Plans for Rep. Greg Leding’s landlord-tenant bill, HB 1486,to be heard in committee today have been delayed by other legislation. The plan now is for a March 18 hearing and the realtors will continue their battle to maintain the status quo — Arkansas is the worst state in the country for renters.
A landlord’s group has joined in support of the bill after years of negotiation on the issue. The bill includes several features added to placate realtors. The only thing that will placate realtors apparently is continuation of a process wholly in property owners’ favor — no assurance of safe premises for renters or any other protections in rental contracts.
Said Jonathan Moore, president of the Arkansas Realtors, in a recent letter to members:
This bill is an attempt to make a uniform law apply to Arkansas. Though noted as legislation promoting a “warranty of habitability,” the language requiring that all premises are “safe” places a subjective, undefined and unattainable standard on landlords. The bill attempts to preserve existing tort law standards, but creates ambiguity that could increase expenses for landlords and, in turn, increase rents for tenants.
Arkansans for Modernization of Landlord-Tenant Laws attempts to set things straight.
MYTH: This bill is an attempt to make a uniform law apply to Arkansas.
FACT: HB1486 is not based on the Uniform Residential Landlord Tenant Act, but instead was crafted by Arkansans for Arkansas. Drafters included a landlord, a tenant advocate, and experts on landlord-tenant law.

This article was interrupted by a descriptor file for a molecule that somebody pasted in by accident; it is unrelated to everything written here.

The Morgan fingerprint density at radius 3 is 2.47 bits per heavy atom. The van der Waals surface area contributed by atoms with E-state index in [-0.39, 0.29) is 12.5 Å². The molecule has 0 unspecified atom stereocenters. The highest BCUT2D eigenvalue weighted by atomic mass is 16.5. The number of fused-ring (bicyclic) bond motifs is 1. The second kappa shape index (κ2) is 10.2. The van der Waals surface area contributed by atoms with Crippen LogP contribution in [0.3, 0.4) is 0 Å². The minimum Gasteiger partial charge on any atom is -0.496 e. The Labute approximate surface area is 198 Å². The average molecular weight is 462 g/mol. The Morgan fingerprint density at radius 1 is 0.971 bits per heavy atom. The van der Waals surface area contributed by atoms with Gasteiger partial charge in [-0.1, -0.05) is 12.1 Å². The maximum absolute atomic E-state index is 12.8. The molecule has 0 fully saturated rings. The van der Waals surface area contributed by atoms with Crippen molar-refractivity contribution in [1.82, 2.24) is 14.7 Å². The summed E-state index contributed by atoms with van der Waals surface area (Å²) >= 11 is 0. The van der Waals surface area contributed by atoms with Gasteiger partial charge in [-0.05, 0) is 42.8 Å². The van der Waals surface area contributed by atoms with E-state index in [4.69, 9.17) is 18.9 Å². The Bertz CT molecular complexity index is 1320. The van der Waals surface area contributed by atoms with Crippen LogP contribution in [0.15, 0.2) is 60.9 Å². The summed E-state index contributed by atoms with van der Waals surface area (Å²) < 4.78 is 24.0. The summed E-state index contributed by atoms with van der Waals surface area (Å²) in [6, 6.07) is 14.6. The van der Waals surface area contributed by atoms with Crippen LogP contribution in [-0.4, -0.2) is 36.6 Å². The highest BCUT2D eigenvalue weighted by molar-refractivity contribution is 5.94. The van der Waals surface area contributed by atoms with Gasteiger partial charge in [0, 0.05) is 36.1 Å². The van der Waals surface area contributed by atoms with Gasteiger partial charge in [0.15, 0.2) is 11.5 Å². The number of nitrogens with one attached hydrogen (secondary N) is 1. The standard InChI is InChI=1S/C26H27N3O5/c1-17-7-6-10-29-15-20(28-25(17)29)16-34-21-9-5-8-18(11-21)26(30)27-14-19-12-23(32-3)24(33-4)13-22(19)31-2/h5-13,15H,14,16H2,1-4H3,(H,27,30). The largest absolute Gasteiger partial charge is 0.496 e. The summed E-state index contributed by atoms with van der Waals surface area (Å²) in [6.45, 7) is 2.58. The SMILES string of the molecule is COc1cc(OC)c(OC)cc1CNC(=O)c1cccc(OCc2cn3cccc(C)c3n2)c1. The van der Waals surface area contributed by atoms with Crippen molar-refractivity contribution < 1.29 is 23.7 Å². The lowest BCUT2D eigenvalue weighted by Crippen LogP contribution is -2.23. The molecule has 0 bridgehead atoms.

MYTH: The language requiring that all premises are “safe” places a subjective, undefined and unattainable standard on landlords.
FACT: The language of HB1486 only gives recourse to tenants when a landlord’s failure to provide “safe” premises “materially affects health or safety.” In other words, the problem has to pose a serious threat. This should not be an “unattainable” standard for any good landlord to meet.
MYTH: HB1486 creates ambiguity that could increase expenses for landlords and, in turn, increase rents for tenants.
FACT: Other states with implied warranties of habitability have comparable rental rates. Many states with such warranties explicitly provide for a tenant who prevails to recover attorney’s fees. HB1486 does NOT provide for a tenant to sue for attorney’s fees, nor does it impose any penalties. It simply allows the tenant to terminate the lease agreement or compel the landlord to uphold the terms of the rent agreement.
Please contact your legislator to help us set the record straight.
I think I know how this movie ends.